The tree form of the Hydrangea will do fine in a container for a limited time. Maybe two or three years before it will need to be placed in ground. Almost all varieties of hydrangea will need extra protection in your area to grow outside.
Many of the smaller shrub forms and climbing forms can stay in container for extended periods with some maintenance.
This article will help: https://www.gardeningknowhow.com/ornamental/shrubs/hydrangea/hydrangea-container-care.htm
we a have new hydrangea tree just set out and the flowers are turning brown but the tree limbs are still healthy. Any suggetions on how to treat this issue? I have cut some of the brown blooms off but others are turning brown now.
If you've inspected your plant and it has no insect or other damage, the browning of the blossoms may be its natural cycle, since it is mid-August. Plus, it has been living in a pot. Next season, it will probably turn pink or purple before it turns brown.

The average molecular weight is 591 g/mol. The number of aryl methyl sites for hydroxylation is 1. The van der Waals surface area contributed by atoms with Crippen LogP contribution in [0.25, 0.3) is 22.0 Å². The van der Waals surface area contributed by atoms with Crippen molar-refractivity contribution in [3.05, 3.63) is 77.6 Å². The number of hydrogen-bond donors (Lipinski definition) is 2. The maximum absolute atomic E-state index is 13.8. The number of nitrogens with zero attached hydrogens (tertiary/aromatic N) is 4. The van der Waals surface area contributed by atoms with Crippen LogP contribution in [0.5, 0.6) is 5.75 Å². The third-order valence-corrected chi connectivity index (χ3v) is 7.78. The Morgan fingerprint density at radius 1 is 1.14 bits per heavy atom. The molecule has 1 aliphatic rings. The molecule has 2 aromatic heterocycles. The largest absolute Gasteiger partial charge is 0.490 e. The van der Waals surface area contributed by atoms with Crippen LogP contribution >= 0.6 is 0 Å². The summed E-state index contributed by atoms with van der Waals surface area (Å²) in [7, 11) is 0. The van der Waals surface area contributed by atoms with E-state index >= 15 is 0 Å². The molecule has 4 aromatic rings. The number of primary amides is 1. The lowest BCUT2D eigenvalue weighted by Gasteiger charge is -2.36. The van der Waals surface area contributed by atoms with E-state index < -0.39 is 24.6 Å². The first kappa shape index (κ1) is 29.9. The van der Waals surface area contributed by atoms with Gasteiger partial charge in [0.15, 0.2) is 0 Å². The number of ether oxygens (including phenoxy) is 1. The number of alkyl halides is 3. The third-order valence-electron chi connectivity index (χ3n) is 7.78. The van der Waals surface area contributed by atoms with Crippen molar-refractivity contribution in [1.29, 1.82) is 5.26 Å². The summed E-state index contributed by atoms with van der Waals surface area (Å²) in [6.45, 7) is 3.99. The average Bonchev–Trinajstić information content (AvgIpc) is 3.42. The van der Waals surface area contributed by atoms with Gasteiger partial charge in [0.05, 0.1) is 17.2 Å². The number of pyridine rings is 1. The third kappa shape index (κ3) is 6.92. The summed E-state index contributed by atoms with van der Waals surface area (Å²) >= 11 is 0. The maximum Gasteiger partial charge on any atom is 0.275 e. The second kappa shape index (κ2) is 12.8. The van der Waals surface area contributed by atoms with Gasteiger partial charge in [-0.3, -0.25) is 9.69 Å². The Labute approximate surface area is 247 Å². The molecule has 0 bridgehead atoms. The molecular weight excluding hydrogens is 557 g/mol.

This article will tell you how to deadhead your new plant. https://www.gardeningknowhow.com/ornamental/shrubs/hydrangea/deadheading-a-hydrangea.htm
I cut back a large hydrangea tree that came with our property. I don't know anything about it but it's very well established, looks like an actual tree, up to my garage roof, and used to have large white hydrangeas. It never showed any signs of life this year. Just a bunch of pruned branches now. Is this trash or is there any sort of hope?
The best thing that you can do is wait until next Spring. You will likely see signs of life from the roots!
If nothing happens by then, you can think about removing the tree and stump.
This article will help you with Tree Hydrangea care, in the even that your tree makes it through: